Michelle Knapik, Program Director
The highly successful, model urban farm owned and operated by Lorraine Gibbons of Garden State Urban Farms (formerly Brick City Urban Farms) at the corner of Washington and Spruce Streets in Newark is in search of a new plot of land for next year’s growing season.
As of October 15th, the land will be back on track for a planned housing development, but oh what positive impacts the farm has had as an interim use on this once vacant land. It has beautified this central intersection, provided produce to a neighborhood that has little access to fresh foods, trained and employed residents, donated food to a local soup kitchen, launched an urban CSA (community supported agriculture) started contract farming relationships with several local restaurants, and built community, government and businesses relationships in Newark and across the state.
The beauty of the Earth Box system that Garden State Urban Farms (GSUF) utilizes is that it is portable, so all of the GSUF activities will continue somewhere in or near Newark. The system also increases the prospects for utilizing vacant urban land (vegetated, cement or asphalt) on a large scale.
The system is spreading throughout New Jersey because Lorraine Gibbons is one of those rare people who shares her knowledge, experience and ideas generously with any interested party. Most recently, she hosted two Morristown organizations, Neighborhood House and the Frelinghuysen Arboretum, whose representatives are working to expand a youth gardening program at Neighborhood House.
From left to right: Lesley Parness, Superintendent of Horticultural Education, Morris County Park Commission, Gwen Montgomery, Senior Horticultural Program Specialist at the Park Commission, Steven Neblett, Assistant Executive Director at Neighborhood House, and Lorraine Gibbons owner/operator of GSUF.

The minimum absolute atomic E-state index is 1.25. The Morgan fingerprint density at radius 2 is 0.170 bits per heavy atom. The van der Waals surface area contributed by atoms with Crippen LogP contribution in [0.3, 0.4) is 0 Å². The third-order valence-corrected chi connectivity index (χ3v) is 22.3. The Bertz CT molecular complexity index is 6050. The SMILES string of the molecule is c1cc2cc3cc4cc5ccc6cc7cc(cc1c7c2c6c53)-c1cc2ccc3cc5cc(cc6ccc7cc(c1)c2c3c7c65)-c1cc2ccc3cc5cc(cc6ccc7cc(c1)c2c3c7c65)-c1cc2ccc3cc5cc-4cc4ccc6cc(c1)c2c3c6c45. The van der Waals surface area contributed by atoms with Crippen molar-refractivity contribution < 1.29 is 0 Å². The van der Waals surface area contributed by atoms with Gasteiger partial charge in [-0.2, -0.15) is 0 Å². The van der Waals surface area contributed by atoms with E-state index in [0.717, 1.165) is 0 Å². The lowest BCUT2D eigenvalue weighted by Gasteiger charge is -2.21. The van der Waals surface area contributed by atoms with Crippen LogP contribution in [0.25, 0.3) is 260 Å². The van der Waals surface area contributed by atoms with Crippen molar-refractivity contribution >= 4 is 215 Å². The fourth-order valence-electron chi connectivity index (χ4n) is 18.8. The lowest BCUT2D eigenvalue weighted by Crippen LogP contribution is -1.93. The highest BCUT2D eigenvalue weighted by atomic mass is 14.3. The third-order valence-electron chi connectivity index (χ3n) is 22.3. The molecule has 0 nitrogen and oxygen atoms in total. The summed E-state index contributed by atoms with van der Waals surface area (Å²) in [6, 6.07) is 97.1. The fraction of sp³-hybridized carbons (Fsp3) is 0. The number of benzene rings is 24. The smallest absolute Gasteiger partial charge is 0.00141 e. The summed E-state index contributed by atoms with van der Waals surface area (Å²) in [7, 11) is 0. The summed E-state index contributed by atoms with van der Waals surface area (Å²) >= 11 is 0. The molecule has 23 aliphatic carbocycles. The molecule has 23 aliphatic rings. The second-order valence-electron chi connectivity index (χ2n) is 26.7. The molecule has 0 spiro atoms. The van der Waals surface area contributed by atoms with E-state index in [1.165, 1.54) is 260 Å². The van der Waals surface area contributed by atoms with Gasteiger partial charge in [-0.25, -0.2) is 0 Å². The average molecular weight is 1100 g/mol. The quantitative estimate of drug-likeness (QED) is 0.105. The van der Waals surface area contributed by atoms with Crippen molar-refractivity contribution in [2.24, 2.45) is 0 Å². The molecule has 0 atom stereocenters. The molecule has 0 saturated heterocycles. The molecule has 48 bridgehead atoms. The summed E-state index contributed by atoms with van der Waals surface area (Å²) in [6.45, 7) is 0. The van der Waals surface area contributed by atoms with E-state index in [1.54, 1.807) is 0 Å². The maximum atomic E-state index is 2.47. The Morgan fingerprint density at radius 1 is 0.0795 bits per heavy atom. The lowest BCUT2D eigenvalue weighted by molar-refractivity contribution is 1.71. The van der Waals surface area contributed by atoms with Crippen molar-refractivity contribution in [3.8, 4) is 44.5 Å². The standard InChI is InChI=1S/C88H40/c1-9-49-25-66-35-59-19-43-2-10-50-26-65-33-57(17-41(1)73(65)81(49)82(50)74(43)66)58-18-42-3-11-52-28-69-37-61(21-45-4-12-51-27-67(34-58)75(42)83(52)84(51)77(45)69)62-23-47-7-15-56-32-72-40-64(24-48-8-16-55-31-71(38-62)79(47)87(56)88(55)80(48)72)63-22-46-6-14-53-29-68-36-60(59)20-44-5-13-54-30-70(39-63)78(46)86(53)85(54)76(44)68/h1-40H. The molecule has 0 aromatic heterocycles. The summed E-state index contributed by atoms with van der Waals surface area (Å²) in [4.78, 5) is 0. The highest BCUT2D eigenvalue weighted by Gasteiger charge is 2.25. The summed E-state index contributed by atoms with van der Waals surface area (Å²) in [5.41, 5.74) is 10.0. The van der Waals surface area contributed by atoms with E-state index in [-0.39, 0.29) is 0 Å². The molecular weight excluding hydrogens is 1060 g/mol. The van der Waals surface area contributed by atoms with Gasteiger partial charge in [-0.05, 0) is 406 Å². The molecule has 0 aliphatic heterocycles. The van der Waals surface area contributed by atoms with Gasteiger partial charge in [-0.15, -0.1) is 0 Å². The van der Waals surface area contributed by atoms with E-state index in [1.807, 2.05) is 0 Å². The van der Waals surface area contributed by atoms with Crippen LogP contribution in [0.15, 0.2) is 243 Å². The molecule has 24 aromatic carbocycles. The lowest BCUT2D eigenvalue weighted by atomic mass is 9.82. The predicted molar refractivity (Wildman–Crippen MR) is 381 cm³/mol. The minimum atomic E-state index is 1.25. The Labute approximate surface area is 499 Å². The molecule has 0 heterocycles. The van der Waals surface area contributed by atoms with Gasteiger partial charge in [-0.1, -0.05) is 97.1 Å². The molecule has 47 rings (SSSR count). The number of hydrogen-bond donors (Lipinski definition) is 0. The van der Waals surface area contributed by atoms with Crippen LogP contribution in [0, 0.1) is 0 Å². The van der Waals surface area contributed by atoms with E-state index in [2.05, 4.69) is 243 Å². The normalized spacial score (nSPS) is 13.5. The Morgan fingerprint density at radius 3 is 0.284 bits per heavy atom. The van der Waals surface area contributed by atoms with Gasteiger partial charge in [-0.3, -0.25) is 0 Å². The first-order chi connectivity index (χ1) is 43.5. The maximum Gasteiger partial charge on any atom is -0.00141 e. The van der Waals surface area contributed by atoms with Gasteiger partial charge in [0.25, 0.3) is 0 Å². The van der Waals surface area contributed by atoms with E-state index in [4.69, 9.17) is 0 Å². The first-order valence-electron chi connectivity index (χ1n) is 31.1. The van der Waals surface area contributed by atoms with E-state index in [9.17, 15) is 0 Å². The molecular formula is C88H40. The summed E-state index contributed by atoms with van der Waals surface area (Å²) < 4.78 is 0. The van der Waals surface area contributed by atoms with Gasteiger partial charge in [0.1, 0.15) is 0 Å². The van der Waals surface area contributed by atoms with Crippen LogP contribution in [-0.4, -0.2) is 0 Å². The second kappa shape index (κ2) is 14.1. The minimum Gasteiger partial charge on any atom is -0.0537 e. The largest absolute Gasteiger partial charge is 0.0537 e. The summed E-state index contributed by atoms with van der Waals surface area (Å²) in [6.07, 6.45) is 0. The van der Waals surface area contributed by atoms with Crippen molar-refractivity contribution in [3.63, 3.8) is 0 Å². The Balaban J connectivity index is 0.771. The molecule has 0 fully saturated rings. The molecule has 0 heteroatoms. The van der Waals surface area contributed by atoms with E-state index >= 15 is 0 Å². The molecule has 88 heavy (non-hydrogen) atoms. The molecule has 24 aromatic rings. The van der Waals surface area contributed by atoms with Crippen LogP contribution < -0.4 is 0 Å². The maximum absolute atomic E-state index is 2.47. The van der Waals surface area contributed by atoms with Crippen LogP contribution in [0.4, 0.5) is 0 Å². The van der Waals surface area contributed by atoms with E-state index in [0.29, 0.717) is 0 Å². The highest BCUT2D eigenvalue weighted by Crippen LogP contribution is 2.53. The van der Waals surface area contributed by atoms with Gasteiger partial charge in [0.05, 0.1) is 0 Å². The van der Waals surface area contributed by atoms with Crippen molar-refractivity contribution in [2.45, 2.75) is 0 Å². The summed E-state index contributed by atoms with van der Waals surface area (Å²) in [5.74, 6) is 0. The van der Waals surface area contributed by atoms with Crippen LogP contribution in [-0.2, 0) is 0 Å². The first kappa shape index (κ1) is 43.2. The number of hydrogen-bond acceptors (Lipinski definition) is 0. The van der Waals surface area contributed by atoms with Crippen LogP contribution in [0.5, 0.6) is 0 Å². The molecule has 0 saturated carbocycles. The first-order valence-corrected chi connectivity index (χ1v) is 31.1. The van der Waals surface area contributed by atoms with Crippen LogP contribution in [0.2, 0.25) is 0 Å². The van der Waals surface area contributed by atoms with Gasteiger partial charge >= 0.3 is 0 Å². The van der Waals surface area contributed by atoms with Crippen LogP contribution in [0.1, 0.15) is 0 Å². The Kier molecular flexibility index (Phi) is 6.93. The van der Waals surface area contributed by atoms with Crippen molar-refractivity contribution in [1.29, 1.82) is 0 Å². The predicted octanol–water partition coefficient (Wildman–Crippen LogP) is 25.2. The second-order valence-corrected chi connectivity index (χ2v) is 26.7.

The property adjoining Neighborhood House is owned by the Morristown Housing Authority, and at this time it is unclear how long the proposed garden might be welcomed on this land or how large a footprint the garden can occupy. In examining the Earth Box system, it became clear that the scalability, portability and contamination-free planting options offered just the solutions the Morristown contingent was seeking. The GSUF-Morristown connection, however, is just getting started. Before the end of the Morristown field trip, there were plans for Lorraine to join the Arboretum folks for their fall garlic planting day, and for GSUF and the Arboretum horticultural specialists to work together on an “over winter” garlic production pilot via an Earth Box exchange. No doubt, relationships are blooming as fast as the plants.
There are so many chapters of this story yet to unfold. For starters, Lorraine sees urban Earth Box farms on commercial rooftops, as well as in old warehouse space and greenhouses. One can also imagine redevelopment plans that identify a rotating schedule of interim farming, or backyard /front yard Earth Box initiatives in neighborhoods where soil health is in question, or community development projects that integrate housing, retail, farming and food processing opportunities all in one.
I know that some of you may be questioning the validity of the Earth Box, which at first glance looks like a simple plastic box, but with its watering and drainage systems, soil amendments and other features you get high yields, pesticide-free growing and reduced water consumption. Plus, you can get up and running within a growing season, without the need or costs associated with soil remediation on contaminated lands.
The produce at GSUF is mouthwatering and speaks volumes about Earth Box system. We, at Dodge, are interested in your Earth Box stories, as well as other urban farming options, so please share your stories and keep this conversation going. And if you happen to own land in Newark, or know of a potential landlord, contact GSUF and help identify the 2010 home for this treasured mobile farm.